Wednesday, September 28, 2011

Daily Schedule for Us

School is back in session for most kids at this time and one of the challenges is getting back into a routine or at least a consistent one. One thing that works for most kids is seeing a visual schedule. Some kids need pictures, others words, and some kids need calendars. If you can I would suggest making one up for your afternoon or if your child is in preschool or 1/2 day kindergarten it might help to have one for the morning as well.
I will freely admit that I am not a scheduled person. I tend to like running by the seat of my pants and going where ever the wind may take me however, having a special needs kiddo can change all of that. With my son I have to be specific. I tell him quite a few things. The first thing is I tell him the places I am going to go. An example of today was the following:
1) Doctors for Itsy to be weighed and measured.
2) Dollar store
3) Pet Store
4) Sears
Then following that I told him what we would do in each place so:
1) It will be a short visit and we will only be getting her measured.
2) Poster board and stickers
3) Crickets for his lizard Joker
4) Get shoes
My day didn't go exactly as planned. I decided to save gas and go to Fred Meyer instead as it was right next to the pet store. I also forgot about getting chicken for dinner. However, over all it went very smoothly. My kids DID run around the shoe department at Sears and yes my son lost his Crocs that were thankfully his junky pair although I don't know if it was my son or my daughter that hid them. Oh well, he has new ones and I was going to throw the old ones out. :) However, overall it was a fairly smooth day. The thing I did notice was I started my day out allowing them to use the sensory swing and then did my errands. I then allowed them to go and get back on the swing once we got home. The one we used was the trapeeze bar because they told me they wanted to 'hang' (meaning dangle with your arms not a noose). Anyhow, it went fairly smoothly.
I know there are some kids that must know things way in advance I can't say that I would do well with that at all. We have our own week with certain days that we do things although we are starting to skip church due to just appointments and so forth. It's hard to fit everything in and sometimes church doesn't offer all we need having a child with sensory issues. Many people don't understand the that it's not an inconvience but a need in his case. Anyhow, basically you have to start prioritizing things and seeing what can and can't fit into your schedule because with all the therapies, doctors visits, and so forth it can get kind of hectic. Do what you can and the rest will have to wait until later.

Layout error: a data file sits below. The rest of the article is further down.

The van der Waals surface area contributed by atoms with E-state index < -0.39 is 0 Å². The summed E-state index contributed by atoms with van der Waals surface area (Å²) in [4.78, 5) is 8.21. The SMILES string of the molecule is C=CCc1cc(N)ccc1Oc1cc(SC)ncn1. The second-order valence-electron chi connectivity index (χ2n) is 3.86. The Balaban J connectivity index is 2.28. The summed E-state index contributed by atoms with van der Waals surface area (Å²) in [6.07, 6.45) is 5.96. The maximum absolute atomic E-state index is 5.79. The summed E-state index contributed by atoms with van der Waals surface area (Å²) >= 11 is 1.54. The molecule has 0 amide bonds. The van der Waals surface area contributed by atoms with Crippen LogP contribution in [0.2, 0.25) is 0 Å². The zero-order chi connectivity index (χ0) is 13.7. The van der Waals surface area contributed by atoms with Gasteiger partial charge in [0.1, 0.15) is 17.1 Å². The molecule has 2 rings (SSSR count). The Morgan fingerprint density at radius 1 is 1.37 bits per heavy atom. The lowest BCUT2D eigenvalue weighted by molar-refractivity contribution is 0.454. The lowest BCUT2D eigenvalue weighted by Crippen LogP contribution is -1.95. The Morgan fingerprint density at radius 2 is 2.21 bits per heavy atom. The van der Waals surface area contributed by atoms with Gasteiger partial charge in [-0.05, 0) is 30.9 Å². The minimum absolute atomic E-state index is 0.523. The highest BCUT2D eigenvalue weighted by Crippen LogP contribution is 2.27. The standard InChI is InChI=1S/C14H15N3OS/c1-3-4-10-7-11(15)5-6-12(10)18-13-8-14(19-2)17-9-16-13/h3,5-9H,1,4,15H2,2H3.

Sunday, September 25, 2011

Can you hold this for me?

One of the things I am learning with my kids is how I tend to not always know what sensory needs will strike and when it will happen. (I tend to not stick very well to routine or a schedule which isn't a task that kids like mine tend to handle well.) One day I was in the fabric store and I had already gone through my purse. I had taken out toys, pens, and whatever else I had stuffed in there and yet my kids were still putting their hands on EVERYTHING. Being in the checkout line I began handing them things that were in the cart and telling them I needed their help holding things. Slowly my cart emptied as their hands and arms got full. Customers in the checkout line began grinning as they understood what I was doing as they had seem them grabbing things off shelves and hooks moments before. Finally, their arms and hands were full and they couldn't get into anything and I was at the front of the line and able to help empty their arms and put my purse back into some sort of order.
It did work quite well at the drop of a hat. Maybe this is something that will help you out when you end up going out unprepared. I do admit having a 10 month old I make sure my keys have toys or objects on them which sometimes the older kids do play with. Fisher Price has made some of their old toys into key chains and there are all sorts of things that light up as well as koosh balls too which give great input.

Shopping Cart Fun